In my project, I have a collection of classes. These classes for the most part contain data which is updated infrequently or not at all - that is they don't really do much - their purpose is to be passed around consumer objects that do do things, seperating data from functionality.
I would like to continue this model, by allowing the user to treat them as such - i.e. they can be serialised/deserialised with no special code, can easily be used to compose larger classes, subclassed, etc.
The catch is, as many control things like the GPU, they aren't really decoupled or stateless at all, because for every one there are a whole load of resources that need to be created and disposed of during the life of the application - but the user doesn't need to worry about that.
I would like to know the preferred way to attach all the information to the simple object in a way that is safe, maintains the illusion of statelessness, but is also clear to anyone else looking at the code what is going on (also, the objects are defined in different assemblies).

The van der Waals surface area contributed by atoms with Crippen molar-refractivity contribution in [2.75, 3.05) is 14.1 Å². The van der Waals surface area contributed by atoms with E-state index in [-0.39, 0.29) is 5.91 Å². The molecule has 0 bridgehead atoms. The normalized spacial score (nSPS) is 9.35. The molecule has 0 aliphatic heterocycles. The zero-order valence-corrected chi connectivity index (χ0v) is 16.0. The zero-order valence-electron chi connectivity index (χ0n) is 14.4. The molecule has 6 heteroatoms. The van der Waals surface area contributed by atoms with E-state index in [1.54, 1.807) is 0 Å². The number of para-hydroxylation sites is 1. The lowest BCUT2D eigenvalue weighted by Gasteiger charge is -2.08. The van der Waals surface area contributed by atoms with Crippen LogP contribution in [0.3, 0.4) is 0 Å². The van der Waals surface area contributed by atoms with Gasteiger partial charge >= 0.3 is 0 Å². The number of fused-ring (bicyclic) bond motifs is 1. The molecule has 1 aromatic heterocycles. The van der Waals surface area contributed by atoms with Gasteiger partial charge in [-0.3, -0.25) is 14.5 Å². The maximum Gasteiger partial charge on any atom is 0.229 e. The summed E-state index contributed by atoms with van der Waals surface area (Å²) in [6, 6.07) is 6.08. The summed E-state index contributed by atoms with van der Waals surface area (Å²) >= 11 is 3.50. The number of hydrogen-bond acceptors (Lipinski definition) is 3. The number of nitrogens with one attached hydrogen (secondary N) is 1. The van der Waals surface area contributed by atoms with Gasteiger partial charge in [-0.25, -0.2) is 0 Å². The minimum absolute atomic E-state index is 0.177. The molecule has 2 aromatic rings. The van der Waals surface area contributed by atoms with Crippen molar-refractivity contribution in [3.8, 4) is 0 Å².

Q. Why not just put A in B and pass around Object B?
A. Because the user creates Object A, and works with Object A only, and shouldn't need to know Object B exists at all.
Q. Why not use factories and create Object C?
A. Because then Assembly A can't contain classes composed of a whole load of Object-A-like-objects (because the factory would be defined in Assembly B so they wouldn't be able to be instantiated).
Q. Then how is Object B created?
A. Object B is created and populated on demand, when Object A is passed to a method that needs it.
Note - I know this problem isn't 'hard' and there are many ways to do it (at the moment I have an abstract member added to all of them which is casted in the consumer and it works OK), I just want some new ideas/opinions on what is the best way - what would you like to see if you inherited the code?